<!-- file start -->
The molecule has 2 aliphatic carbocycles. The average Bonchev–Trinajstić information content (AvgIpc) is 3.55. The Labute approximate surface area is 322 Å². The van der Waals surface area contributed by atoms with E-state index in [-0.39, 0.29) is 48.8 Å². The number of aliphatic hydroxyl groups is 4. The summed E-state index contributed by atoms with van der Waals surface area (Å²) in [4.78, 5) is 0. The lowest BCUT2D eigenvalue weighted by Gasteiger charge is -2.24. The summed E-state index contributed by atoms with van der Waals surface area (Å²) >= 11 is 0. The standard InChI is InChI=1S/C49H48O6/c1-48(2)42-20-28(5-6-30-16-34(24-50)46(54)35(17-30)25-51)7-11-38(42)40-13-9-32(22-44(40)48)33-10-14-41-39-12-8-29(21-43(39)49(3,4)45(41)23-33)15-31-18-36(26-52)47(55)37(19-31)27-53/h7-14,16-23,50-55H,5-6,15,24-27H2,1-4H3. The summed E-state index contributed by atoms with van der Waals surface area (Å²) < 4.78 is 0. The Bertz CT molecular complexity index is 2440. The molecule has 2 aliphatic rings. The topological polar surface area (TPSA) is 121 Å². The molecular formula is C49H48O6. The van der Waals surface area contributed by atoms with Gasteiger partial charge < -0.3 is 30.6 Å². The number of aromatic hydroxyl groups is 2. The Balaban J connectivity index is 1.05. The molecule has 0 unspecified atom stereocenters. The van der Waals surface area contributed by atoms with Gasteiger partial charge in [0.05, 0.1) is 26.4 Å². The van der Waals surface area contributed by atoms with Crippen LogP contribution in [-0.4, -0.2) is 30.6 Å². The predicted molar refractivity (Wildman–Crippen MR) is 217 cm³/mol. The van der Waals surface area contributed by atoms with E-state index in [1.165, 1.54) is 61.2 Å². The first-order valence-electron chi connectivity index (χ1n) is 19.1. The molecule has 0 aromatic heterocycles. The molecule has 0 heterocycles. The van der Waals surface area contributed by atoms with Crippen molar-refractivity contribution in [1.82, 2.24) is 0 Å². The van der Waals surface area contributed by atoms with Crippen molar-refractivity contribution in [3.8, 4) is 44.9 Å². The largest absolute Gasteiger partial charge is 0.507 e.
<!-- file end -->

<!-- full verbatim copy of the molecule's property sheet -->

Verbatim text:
The molecule has 2 aliphatic carbocycles. The average Bonchev–Trinajstić information content (AvgIpc) is 3.55. The Labute approximate surface area is 322 Å². The van der Waals surface area contributed by atoms with E-state index in [-0.39, 0.29) is 48.8 Å². The number of aliphatic hydroxyl groups is 4. The summed E-state index contributed by atoms with van der Waals surface area (Å²) in [4.78, 5) is 0. The lowest BCUT2D eigenvalue weighted by Gasteiger charge is -2.24. The summed E-state index contributed by atoms with van der Waals surface area (Å²) >= 11 is 0. The standard InChI is InChI=1S/C49H48O6/c1-48(2)42-20-28(5-6-30-16-34(24-50)46(54)35(17-30)25-51)7-11-38(42)40-13-9-32(22-44(40)48)33-10-14-41-39-12-8-29(21-43(39)49(3,4)45(41)23-33)15-31-18-36(26-52)47(55)37(19-31)27-53/h7-14,16-23,50-55H,5-6,15,24-27H2,1-4H3. The summed E-state index contributed by atoms with van der Waals surface area (Å²) < 4.78 is 0. The Bertz CT molecular complexity index is 2440. The molecule has 2 aliphatic rings. The topological polar surface area (TPSA) is 121 Å². The molecular formula is C49H48O6. The van der Waals surface area contributed by atoms with Gasteiger partial charge < -0.3 is 30.6 Å². The number of aromatic hydroxyl groups is 2. The Balaban J connectivity index is 1.05. The molecule has 0 unspecified atom stereocenters. The van der Waals surface area contributed by atoms with Gasteiger partial charge in [0.05, 0.1) is 26.4 Å². The van der Waals surface area contributed by atoms with Crippen LogP contribution in [-0.4, -0.2) is 30.6 Å². The predicted molar refractivity (Wildman–Crippen MR) is 217 cm³/mol. The van der Waals surface area contributed by atoms with E-state index in [1.165, 1.54) is 61.2 Å². The first-order valence-electron chi connectivity index (χ1n) is 19.1. The molecule has 0 aromatic heterocycles. The molecule has 0 heterocycles. The van der Waals surface area contributed by atoms with Crippen molar-refractivity contribution in [1.82, 2.24) is 0 Å². The van der Waals surface area contributed by atoms with Crippen molar-refractivity contribution in [3.8, 4) is 44.9 Å². The largest absolute Gasteiger partial charge is 0.507 e.